There’s a couple types of shoulder instability which can cause shoulder pain. We have success treating both the anterior shoulder instability cases as well as the multidirectional shoulder instability and microinstability type cases.
Here’s a quick case study: a high school swimmer with shoulder pain. This is a very common type of athlete seen in our office. She had worked with the school athletic trainer, a licensed physical therapist and has consulted a nonsurgical sports medicine physician. Since she was failing treatment it was recommended she consult with the orthopedist to consider surgery. Fortunately, the surgeon explained that for multidirectional instability, surgery needs to be the last option. That’s different compared to an anterior instability, which usually is the result of a trauma like a dislocation. Those, we refer on to ortho under the age of 20.
That said, it was recommended that she consult with me as her last ditch effort. I had a chance to work with this young athlete for a month or two prior to her season and utilizing a whole body type approach to rehabilitation, rhythmic stabilization type exercises, laser therapy and active release technique and she was able to complete her season with minimal issues. Additionally, after the season when she stopped swimming, she reported she’s very glad that she didn’t have a surgery and that her shoulder discomfort is now much more manageable as she continues with the rehabilitation exercises prescribed.
Here is a quick video describing the continuum of rotator cuff problems(from rotator cuff tendinitis to rotator cuff tears). I also show the starting point with the rehabilitation with a couple of exercise examples.
We see a lot of frozen shoulder here. We have a systematic approach to treating this frustrating and painful condition. If you’re reading this you probably have frozen shoulder(adhesive capsulitis) so we’ll keep this post short and sweet and avoid all the risk factors, definitions and so forth. The bad news with this condition is it can take a long time to beat. The good news is, most of these are self-limiting. That means it does get better in time. There is light at the end of the tunnel. We can help reduce pain and speed the progression in any of the three stages. The specific treatment rendered is dependent on the stage. There are clinical tests and historical clues that let us know which types of techniques and exercises to utilize. There is good scientific literature and support for the use of high intensity laser therapy for this condition as well as specific manual therapy techniques including active release technique.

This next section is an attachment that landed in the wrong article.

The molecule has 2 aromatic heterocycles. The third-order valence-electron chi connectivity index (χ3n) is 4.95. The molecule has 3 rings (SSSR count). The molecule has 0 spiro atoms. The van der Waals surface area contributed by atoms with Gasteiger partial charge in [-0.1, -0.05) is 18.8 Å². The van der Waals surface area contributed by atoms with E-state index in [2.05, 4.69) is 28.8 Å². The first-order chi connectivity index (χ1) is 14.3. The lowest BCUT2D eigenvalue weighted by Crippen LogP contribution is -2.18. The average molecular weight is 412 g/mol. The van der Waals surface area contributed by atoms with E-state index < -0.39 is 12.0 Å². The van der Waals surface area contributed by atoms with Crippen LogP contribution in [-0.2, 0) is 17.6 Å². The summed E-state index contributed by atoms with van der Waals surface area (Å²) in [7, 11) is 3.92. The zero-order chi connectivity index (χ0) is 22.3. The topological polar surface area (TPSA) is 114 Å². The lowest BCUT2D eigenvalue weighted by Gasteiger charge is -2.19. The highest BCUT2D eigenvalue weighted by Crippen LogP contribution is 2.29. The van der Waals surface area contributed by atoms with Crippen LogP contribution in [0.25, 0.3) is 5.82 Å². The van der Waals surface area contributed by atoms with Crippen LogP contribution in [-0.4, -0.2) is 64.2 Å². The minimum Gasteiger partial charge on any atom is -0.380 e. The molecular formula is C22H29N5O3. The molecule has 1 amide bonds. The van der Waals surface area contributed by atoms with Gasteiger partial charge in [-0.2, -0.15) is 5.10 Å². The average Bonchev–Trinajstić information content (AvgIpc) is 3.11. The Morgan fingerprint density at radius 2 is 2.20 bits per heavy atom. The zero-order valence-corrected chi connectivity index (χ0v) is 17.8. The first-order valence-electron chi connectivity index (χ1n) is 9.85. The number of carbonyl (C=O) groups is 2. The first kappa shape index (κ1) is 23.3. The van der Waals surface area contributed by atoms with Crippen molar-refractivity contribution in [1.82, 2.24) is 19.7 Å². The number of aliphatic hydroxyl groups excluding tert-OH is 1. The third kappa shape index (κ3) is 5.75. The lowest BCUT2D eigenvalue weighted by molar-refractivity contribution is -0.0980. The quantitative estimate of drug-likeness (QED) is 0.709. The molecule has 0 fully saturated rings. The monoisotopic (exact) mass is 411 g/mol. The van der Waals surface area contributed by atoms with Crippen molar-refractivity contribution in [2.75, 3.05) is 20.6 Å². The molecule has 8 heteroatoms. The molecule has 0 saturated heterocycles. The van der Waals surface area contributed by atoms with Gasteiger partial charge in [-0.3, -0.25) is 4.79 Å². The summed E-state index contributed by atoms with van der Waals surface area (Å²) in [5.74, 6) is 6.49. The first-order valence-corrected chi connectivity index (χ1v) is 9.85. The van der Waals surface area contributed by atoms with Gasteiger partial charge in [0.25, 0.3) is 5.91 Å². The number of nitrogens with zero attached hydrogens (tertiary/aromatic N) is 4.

Shoulder impingement is a broad term for anterior(front side) shoulder pain usually worse with overhead activities. There’s a few specific kinds of of impingement (subacromial, subcoracoid and posterior impingement) but the most common is the subacromial type. Some practitioners are getting away from using this term because it doesn’t really tell us which structure is injured. I still use it, but then try to identify the specific area involved. Sometimes we utilize diagnostic ultrasound to look at the rotator cuff, the bursa and some of the other surrounding structures including the biceps tendon. We also look at the intrinsic risk factors for shoulder impingement which include stiffness in the upper thoracic spine, muscle imbalances around the shoulder girdle. Some sports actually require an entire kinetic chain assessment as in baseball players and golfers. We try to be specific for the individual’s impairment and goals.
Shoulder impingement treatments
Specific stability exercises for the shoulder and scapula.
Manual therapy including soft tissue mobilization to the shoulder, thoracic spine and cervical spine.
Laser therapy to speed recovery and decrease pain.
Mobility exercises for the spine and shoulder.
Taping techniques for posture or shoulder positioning